Monday, March 17, 2014

Little Hearts For His Glory, Unit 21

This year, we are using Heart of Dakota’s Little Hearts For His Glory curriculum.
It is adaptable for children ages 5 – 7.  To read more about our choice,

Let’s start with a moment of honesty.  It’s embarrassing to post a pic like this, but I think that homeschool blogs can often (yet unintionally) leave readers with the feeling that other moms can ‘do it all’ while they can’t manage to keep it all together.  So…confession time…THIS was my kitchen last week Tuesday morning.  This is what my kitchen USUALLY looks like on Tuesday mornings.  So if your house is a disaster at many points throughout the week, you’re not alone! Smile

After a busy weekend where family (not cleaning!) is the priority, we have our homeschool co-op on Monday.  I prep my co-op lesson, pack backpacks, make lunches and take care of all those other last minute things on Sunday night before bed.  On Monday morning, we’re rushing to get out the door at 7:45 AM.  By the time we get home on Monday, I am EXHAUSTED.  It’s often 3 PM or later, and I still have to unpack our co-op stuff, figure out what’s for dinner, get a toddler down for a short nap, return a few messages, and collapse in a heap.  On this night, we were eating a super-quick dinner before running out the door to Alex’s Upward Basketball Awards Night.  Hence, the crazy kitchen on Tuesday morning.

Now that my confession is out of the way, let’s get back to the point of this post…

LHFHG Unit 21

Among other topics, we learned about the Native Americans this week.  Even Mommy is learning so much from Little Hearts history!  We used the globe to trace the path that the Native Americans likely used when they first came to the Americas.  (I had never before even THOUGHT about how the Native Americans originally came here.)

We read about how the first people in America worshiped spirits, as they didn’t know the truth about God.  Alex also learned WHY the Native Americans were called “Indians”.

We also made our own Indian villages using printable teepees and Indians that we found online.  All 3 kids had to get in on this project!  You can print these in color or b&w at SmartyPants  Fun website.  I would love to have gotten even more creative, but this was a nice pattern for a mom who wasn’t feeling like building mini teepees from scratch!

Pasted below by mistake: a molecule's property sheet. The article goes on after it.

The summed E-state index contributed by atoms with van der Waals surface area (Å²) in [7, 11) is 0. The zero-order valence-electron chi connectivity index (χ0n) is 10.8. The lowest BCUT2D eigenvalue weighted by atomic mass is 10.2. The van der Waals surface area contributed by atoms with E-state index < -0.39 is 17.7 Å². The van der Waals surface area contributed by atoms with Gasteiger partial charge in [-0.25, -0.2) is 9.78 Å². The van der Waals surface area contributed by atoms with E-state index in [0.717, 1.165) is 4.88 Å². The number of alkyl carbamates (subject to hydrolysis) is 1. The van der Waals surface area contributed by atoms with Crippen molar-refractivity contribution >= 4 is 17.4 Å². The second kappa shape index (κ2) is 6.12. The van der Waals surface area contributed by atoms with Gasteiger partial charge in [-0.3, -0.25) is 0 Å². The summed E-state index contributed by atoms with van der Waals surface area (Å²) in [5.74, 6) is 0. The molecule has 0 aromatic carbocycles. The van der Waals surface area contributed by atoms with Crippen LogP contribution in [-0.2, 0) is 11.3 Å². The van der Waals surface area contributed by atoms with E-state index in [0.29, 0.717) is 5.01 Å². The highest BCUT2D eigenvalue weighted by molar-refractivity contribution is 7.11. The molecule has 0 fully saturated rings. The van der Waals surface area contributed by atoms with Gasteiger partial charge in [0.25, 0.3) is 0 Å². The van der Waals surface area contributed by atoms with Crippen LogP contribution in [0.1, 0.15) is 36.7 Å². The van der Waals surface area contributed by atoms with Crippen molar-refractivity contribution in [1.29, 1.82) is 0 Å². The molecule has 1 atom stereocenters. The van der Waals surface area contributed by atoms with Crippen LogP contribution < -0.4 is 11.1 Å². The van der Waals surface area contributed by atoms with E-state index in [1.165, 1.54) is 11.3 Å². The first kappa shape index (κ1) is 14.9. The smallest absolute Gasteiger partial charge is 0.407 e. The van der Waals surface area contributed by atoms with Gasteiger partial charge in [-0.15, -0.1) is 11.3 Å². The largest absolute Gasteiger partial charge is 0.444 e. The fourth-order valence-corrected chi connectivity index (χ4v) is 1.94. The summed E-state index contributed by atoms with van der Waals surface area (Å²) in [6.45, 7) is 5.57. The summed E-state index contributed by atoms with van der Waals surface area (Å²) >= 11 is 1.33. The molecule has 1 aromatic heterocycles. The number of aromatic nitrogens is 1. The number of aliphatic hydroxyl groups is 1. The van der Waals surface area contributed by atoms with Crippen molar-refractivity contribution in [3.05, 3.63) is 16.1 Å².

Just for fun, we also printed these color by number Native Americans
(Scroll down on the page for the Native American GIRL page.)
Other lessons this week included Christopher Columbus, Balboa (the first European to see the Pacific Ocean), Ponce de Leon, and Pizarro and the king of Peru.  We had fun using a cottonball as a ‘ship’ and blowing it off the end of the world…or end of the kitchen table.  We then used the cottonball to ‘sail’ around the world on our globe.  Aren’t you glad that the world isn’t flat, and we can’t sail right off the end and into oblivion? Smile


Alex has been working on memorizing Psalm 96:4-5.  He didn’t quite memorize this one before the unit came to an end, but he understands it.  We’ve talked about the powerless gods with a lowercase g versus the true God who created the world.

We are working through All About Reading level 2 this year.

After a break of several weeks, we restarted AAR 2 on our last day of Unit 21.  We’re working on lesson 5, which is mainly about breaking words into syllables in order to sound them out more efficiently.  Alex had GREAT fun using the hatchet to ‘chop’ words right down the middle.

2014-03-12 15.18.17

(Please keep in mind that I have the older version of LHFHG, and if you purchase a new guide, your math will follow a different sequence than what we are doing.  I created my own spreadsheet to match the math activities in the older version of LHFHG to the lessons in Singapore Essentials.  It’s not perfect, but it will work for us!)

In this unit, Alex has been working on one number and its fact combinations each day.  In the pictures below, he is working on the number 7.  I gave him seven “sixlets” candies.  With a sheet of paper divided vertically down the middle, he is splitting the candies between the two sides of the paper.  He then writes a math problem on paper to show the fact he just made with his candies.  (For example, he put 3 candies on the left and 4 on the right.  Then he wrote, “3+4=7”)  After his math lesson, he gets to EAT the manipulatives!